The policy is directed only at women, not men. This highlights the target of the National Party’s vitriol, women. Keep those pesky women in line, preferably in the kitchen.

Women on benefits already have access to either free or dirt cheap, and easily available, contraception. I live in a small town in NZ (population less than 2,000) and my birth control costs me $15 every five years. That’s it. And it’s just down the road. For most Kiwis this is pretty typical. So women on benefits have access to very cheap medical care, reasonably accessible, and can discuss their birth control options with their doctor. So if this policy is not making the situation of access to affordable birth control much different, it must be about something else. That something else is I think control of women and pandering to the middle class “can’t-feed-don’t-breed” brigade.

By implementing this policy National allow WINZ staff (that’s welfare office staff) to have conversations with poor women (again, not the men!) about their birth control methods. And furthermore it allows WINZ staff, who have zero medical training or qualifications, to advocate one of two long term birth control methods (IUD or implants) to women.

You can bet that this policy introduced as “voluntary” will be anything but. The power imbalance between WINZ staff and beneficiaries is huge. When a WINZ staff member discusses birth control with a beneficiary there will be an element of coercion. I would not be at all surprised if the government introduces penalties to women on benefits who do not use an IUD or an implant. That’s the next step.

Finally, the only professional who should be having a conversation with poor women about their birth control is a medical professional. Not a welfare officer. Ever. Allowing the government to intrude into peoples reproductive choices in this manner is stepping very far over a line.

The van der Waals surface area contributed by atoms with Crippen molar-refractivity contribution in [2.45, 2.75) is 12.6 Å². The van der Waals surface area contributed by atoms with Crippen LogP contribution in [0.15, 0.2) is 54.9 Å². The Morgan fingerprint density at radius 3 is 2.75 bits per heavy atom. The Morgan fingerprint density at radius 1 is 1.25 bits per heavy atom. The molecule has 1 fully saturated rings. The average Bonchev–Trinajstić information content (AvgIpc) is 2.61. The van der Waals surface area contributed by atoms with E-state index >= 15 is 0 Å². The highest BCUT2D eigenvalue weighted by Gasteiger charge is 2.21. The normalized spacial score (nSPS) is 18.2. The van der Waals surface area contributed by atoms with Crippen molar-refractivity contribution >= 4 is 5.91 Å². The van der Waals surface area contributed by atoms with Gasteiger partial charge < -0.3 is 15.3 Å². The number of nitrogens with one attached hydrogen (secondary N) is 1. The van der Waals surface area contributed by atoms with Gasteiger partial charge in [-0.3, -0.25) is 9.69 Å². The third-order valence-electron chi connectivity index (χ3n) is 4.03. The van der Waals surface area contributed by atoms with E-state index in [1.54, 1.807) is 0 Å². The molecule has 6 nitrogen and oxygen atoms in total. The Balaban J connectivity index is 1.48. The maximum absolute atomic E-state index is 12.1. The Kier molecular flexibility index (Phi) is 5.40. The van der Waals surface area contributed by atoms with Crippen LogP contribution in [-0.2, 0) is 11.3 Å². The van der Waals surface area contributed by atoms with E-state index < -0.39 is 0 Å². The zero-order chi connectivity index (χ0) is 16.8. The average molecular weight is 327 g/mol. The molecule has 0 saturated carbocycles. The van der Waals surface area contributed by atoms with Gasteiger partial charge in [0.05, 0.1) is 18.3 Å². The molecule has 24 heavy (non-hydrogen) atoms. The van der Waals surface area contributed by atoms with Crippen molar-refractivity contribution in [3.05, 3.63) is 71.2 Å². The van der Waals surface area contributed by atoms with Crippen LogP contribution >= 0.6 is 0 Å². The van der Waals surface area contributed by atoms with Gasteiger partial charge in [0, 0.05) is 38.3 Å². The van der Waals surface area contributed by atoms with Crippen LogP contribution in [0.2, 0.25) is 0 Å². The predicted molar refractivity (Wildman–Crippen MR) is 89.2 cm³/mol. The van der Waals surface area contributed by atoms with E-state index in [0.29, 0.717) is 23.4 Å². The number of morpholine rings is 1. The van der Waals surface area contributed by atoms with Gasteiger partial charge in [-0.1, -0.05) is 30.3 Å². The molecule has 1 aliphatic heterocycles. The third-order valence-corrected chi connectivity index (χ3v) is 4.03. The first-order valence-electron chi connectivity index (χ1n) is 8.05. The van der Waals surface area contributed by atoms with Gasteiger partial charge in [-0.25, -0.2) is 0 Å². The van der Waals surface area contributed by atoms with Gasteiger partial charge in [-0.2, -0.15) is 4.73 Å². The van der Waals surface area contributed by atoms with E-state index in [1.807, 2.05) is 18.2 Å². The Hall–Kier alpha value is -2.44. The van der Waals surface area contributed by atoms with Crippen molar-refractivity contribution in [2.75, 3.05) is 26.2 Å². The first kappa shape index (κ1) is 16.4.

This policy is hailed by many middle class people as only common sense, and aren’t all those beneficiaries only lazy bludgers and they shouldn’t be having more children anyway. But there for the grace of god go I. Those who judge others harshly look harsh and nasty. It’s really a horrible trait in human beings, and I’m dismayed so many New Zealanders do it. If we allow the government to intrude in this way into womens’ lives we allow them to intrude into someone else’s life. We could be next. What other “common sense” policy will they come up with next? This is how facism starts, and we need to be aware of it and fight it even at the beginning.

Finally, the problem with assuming that we can reduce the number of children in beneficiary households by only giving their mothers long term contraception options is short sighted. This viewpoint makes some silly assumptions:
1. All contraception is 100% safe and effective, those children born to beneficiaries could not have possibly been conceived if their mothers used contraception.
2. At the time of conception each parent knows exactly what their financial situation will be when that child is born, their financial situation would never deteriorate over time.
3. Abortion for economic reasons is freely available, accessible and affordable for all women.

Clearly NONE of these three points is correct.

Although I agree that people receiving government benefits should not have more children while they are on those benefits, this policy is wrong and misguided. It feels nasty, short sighted, dishonest and unnecessarily intrusive. If we allow and condone it we allow this government to go where no government should go, into poor (and overwhelmingly brown) women’s wombs. And that’s just not okay.

Kony 2012?

March 17, 2012